Industry call for the new EU regulation to be rejected
Date Published: 09/12/2016
OF&G has worked hard to offer assistance to officials over the past 2½ years to bring about the best possible outcome for the negotiation of a new EU Organic Regulation.
We have always maintained that the current regulatory framework already provides a strong basis for the development of organic food and farming and would have preferred a review of the current regulation (status quo plus). We have, however, worked positively on the new proposal in an effort to improve it.
Negotiations between the Commission, Council and Parliament have not succeeded in reaching a political agreement on the text after 14 Trilogues and numerous other technical meetings.
The failure of the negotiations, in spite of the time, effort and hard work from all involved, indicates that the proposal put forward by the Commission is clearly not fit for purpose. There still remains some ‘red lines’ for us and even if agreement can be found on these the text will still not offer any advantages over the current rules. Indeed, much of the technical coherence has been lost in the protracted negotiations.
For this reason OF&G have taken active steps to bring about the outright rejection of the process and stop any further discussion on the proposed new regulation. To help facilitate this we are working with European organic group IFOAM EU and along with others in the UK we are asking Defra to support our position at this critical point of the process.
We would, however, support a review of the current regulation in the context of the practical challenges faced by our operators and UK consumers.
See below letter sent today from the organic sector to the minister requesting Defra’s support.
George Eustice MP
Minister of State for Agriculture, Fisheries and Food
Department for Environment, Food and Rural Affairs
17 Smith Square
9 December 2016
Proposal for a new EU Organic Regulation
We write ahead of the extraordinary meeting of the Special Committee on Agriculture (SCA) of Friday 9th December and the Agriculture and Fisheries Council meeting on 12 & 13th of December to ask you to take action to ensure that the SCA will reject any continuation of the review of the EU Organic Regulation.
This action, we strongly believe, will be in the best interests of organic farming, growing and food businesses in the UK.
All of our organisations have worked hard to offer assistance to you and your officials and to UK MEPs over the past 2½ years to bring about the best possible outcome for the negotiation of a new EU Organic Regulation. We have had a very constructive relationship with your officials, who have done all they can to promote the interests of the organic sector in the UK.
You will be aware that the negotiations have not succeeded in reaching a political agreement on the text after 14 Trilogues and numerous other technical meetings. In our view the failure of these negotiations, in spite of so much time, hard work and good will from all involved, indicates that the proposal put forward by the Commission is clearly not fit for purpose.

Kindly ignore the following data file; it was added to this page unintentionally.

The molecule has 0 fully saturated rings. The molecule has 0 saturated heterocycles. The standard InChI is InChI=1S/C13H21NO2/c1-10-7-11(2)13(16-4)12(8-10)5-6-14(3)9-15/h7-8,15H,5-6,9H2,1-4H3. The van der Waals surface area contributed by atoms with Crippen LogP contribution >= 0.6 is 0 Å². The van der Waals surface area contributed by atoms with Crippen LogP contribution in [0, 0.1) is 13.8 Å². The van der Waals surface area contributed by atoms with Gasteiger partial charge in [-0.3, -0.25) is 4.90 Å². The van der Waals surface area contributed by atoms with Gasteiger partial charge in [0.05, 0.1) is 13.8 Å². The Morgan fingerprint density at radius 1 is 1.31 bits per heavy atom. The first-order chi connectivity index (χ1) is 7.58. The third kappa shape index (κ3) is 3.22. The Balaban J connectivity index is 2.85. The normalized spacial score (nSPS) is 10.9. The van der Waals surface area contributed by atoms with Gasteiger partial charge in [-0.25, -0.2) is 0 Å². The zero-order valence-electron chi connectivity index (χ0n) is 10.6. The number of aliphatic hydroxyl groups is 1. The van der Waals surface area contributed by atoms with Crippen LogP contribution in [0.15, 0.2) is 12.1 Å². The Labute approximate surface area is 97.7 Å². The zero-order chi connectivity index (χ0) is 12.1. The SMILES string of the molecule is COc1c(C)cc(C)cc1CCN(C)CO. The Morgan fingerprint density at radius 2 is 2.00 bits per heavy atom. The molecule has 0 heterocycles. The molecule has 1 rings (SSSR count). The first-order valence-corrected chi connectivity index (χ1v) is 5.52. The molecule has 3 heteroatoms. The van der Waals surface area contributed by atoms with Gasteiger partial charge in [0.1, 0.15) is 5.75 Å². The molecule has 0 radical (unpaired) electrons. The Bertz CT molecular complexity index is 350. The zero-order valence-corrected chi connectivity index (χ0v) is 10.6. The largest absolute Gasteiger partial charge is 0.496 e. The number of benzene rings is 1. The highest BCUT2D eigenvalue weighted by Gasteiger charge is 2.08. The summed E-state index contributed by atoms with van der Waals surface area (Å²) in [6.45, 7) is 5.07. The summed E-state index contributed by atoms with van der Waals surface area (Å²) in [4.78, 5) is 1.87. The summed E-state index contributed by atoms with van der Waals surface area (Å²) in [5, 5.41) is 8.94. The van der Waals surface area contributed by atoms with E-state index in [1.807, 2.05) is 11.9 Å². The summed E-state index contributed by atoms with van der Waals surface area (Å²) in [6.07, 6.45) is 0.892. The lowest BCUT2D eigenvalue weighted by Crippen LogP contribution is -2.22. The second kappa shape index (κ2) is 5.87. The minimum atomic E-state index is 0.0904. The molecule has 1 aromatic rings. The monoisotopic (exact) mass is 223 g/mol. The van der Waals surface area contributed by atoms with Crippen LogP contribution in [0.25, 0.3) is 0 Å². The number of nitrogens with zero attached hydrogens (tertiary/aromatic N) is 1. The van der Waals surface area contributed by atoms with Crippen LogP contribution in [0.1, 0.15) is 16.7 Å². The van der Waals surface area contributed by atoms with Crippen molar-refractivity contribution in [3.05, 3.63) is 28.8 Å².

The current Presidency has sought to focus on resolving a small number of critical issues. These all represent ‘red lines’ for the UK, but even if agreement can be found on any or all of these the text will still offer no advantages over the current rules. Indeed, much of the technical coherence has been lost in the protracted negotiations and we do not believe that the current process can correct this.
We understand that the Presidency will now propose a period of reflection before negotiations resume in 2017 and that Ministers will not be given the opportunity to comment on the state of the negotiation in the Council meeting.
We strongly believe that this proposal is unnecessary and inappropriate and ask you to ensure that the SCA will reject any continuation of the review and that you should be given the opportunity to express a clear opinion in the Agriculture and Fisheries Council that the Trilogues should not continue in 2017.
Although we have worked tirelessly with your officials to improve the proposal made by the European Commission in March 2014, it is our firm view that the current regulatory framework already provides a strong basis for the development of organic food and farming in the UK.
On behalf of the following organisations:
Stephen Briggs, AbacusAgri
Tarry Bolger, Managing Director , Biodynamic Association Certification
Christopher Stopes, EcoS Consultancy
Lawrence Woodward, Future Sustainability
James Campbell, Chief Executive, Garden Organic
Minette Batters, Deputy President, NFU
Andrew Trump, Organic Arable
Roger Kerr, Chief Executive, Organic Farmers & Growers
Alan Schofield, Chairman, Organic Growers Alliance
Julian Wade, Director, Organic Food Federation
Professor Nic Lampkin, Executive Director, Organic Research Centre
Adrian Blackshaw, Chair, Organic Trade Board
Helen Browning, Chief Executive, Soil Association
Martin Sawyer, Chief Executive, Soil Association Certification